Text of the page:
• Knutson, C. & Carmichael, S., Safety First: avoiding software mishaps, Embedded Systems Programming, November 2000, pp. 28-40.
  • Kopetz, H., On the fault hypothesis for a safety-critical real-time system, ASWSD 2004, LNCS 4147, pp. 31-42, 2006.
  • MISRA, (MISRA C), Guideline for the use of the C Language in Vehicle Based Software, April 1998.
  • MISRA, Development Guidelines for Vehicle Based Software, November 1994 (PDF version 1.1, January 2001).
  • MISRA, Report 2: Integrity, February 1995.
  • NASA-GB-8719.13, NASA Software Safety Guidebook, NASA Technical Standard, March 31, 2004.
  • Rivett, "Emerging Software Best Practice and how to be Compliant", Proceedings of the 6th International EAEC Congress July 1997.

Thursday, September 11, 2014

Fail-Safe Mechanisms Must Be Tested

Some systems base their safety arguments on the presence of “fail-safe” behaviors. In other words, if a failure occurs, the argument is that the system will respond in a safe way, such as by shutting down in a safe manner. If you have fail-safe mechanisms, you need to test them with a full range of faults within the intended fault model to make sure they work properly.

Failing to specifically test for mitigation of single points of failure means that there is no way to be sure that the mitigation really works, putting safety of the system into doubt.

As an example, if a hardware watchdog timer is not turned on, it won’t reset the system, but there might be no way to tell whether the watchdog timer is on or not (or set to the wrong value, or otherwise used improperly) without specifically testing whether the watchdog works or not. Thus, you can’t take credit for having a watchdog timer unless you have actually tested that it works for each fault that matters (or, if there are many such faults, argue that you have attained sufficient coverage with the tests that are run).

Accepted Practices:
  • Each and every fail-safe mechanism and fault management mechanism must be tested, preferably on a fully integrated system. Such tests may be difficult to perform in normal functional testing and may require intentional fault injection from the outside of the system (e.g., breaking a sensor) or fault injection at test points inside the system (e.g., intentionally killing a task using special test support infrastructure).
Fault injection is the process of intentionally inducing a hardware or software fault and determining its effect upon the system.

Fault management mechanisms, and especially fail-safe mechanisms, are often the key points upon which an argument as to the safety of a system rests. As an example, a safety case based on a watchdog timer detecting task failures requires that the watchdog timer actually work. While it is of course important to make sure that the system has been designed properly, there is no substitute for testing whether the watchdog timer is actually turned on during system test. (To revisit a point on system testing made elsewhere in my postings – system testing is not sufficient to ensure safety, but thorough system testing is certainly an important thing to do.) It is similarly important to specifically test every fault mode that must be handled by the system to ensure fault handling is done correctly.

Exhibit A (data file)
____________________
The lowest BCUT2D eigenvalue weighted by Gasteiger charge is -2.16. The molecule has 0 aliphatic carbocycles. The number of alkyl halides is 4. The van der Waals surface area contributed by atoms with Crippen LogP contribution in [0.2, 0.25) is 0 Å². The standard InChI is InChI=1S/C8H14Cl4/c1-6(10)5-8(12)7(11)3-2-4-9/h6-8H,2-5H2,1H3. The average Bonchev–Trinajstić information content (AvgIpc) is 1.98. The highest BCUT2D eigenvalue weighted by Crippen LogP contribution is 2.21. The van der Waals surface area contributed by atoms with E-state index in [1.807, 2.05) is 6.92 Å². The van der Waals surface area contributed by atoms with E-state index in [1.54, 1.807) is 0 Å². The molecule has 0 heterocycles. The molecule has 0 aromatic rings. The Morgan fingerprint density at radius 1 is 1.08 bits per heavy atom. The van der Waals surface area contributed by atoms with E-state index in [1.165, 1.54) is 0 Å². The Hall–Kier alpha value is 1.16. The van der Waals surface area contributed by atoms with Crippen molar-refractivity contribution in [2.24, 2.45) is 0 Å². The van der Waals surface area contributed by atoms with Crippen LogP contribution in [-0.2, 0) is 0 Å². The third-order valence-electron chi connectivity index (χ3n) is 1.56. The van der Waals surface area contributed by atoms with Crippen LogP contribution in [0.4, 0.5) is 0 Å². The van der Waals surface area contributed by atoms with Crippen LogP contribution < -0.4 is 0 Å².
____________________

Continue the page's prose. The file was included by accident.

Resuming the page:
Some examples of fault tests that should be performed include: killing each task independently to ensure that the death of any task is caught by the watchdog (and, by extension, cannot cause an unsafe system state); overloading the system to ensure that it behaves safely in an unanticipated CPU overload situation; checking that diagnostic fail-safes detect the faults they are supposed to and react by putting the system into a safe state; disabling sensors; disabling actuators; and others.

Another perspective on this topic is that ensuring safety usually involves arguing that all single points of failure have been mitigated to make the system safe. To demonstrate that the reasoning is accurate, a system must have corresponding failures injected to make sure that the mitigation approaches actually work, since the system’s safety case rests upon that assumption. This might include intentionally corrupting bits in memory, corrupting computations that take place, corrupting stack contents, and so on.

It is important to note that ordinary system functional testing tends to do a poor job at exercising fault mitigation mechanisms. As an example, if a particular task is never supposed to die, and testing has been thorough, then that task won’t die during normal functional testing (if it did, the system would be defective!). The point of detecting task death is to handle situations you missed in testing. But that means the mechanism to detect task death and perform a restart hasn’t been tested by normal system-level functional tests. Therefore, testing fail-safe mechanisms requires special techniques that intentionally introduce faults into the system to activate those fail-safes.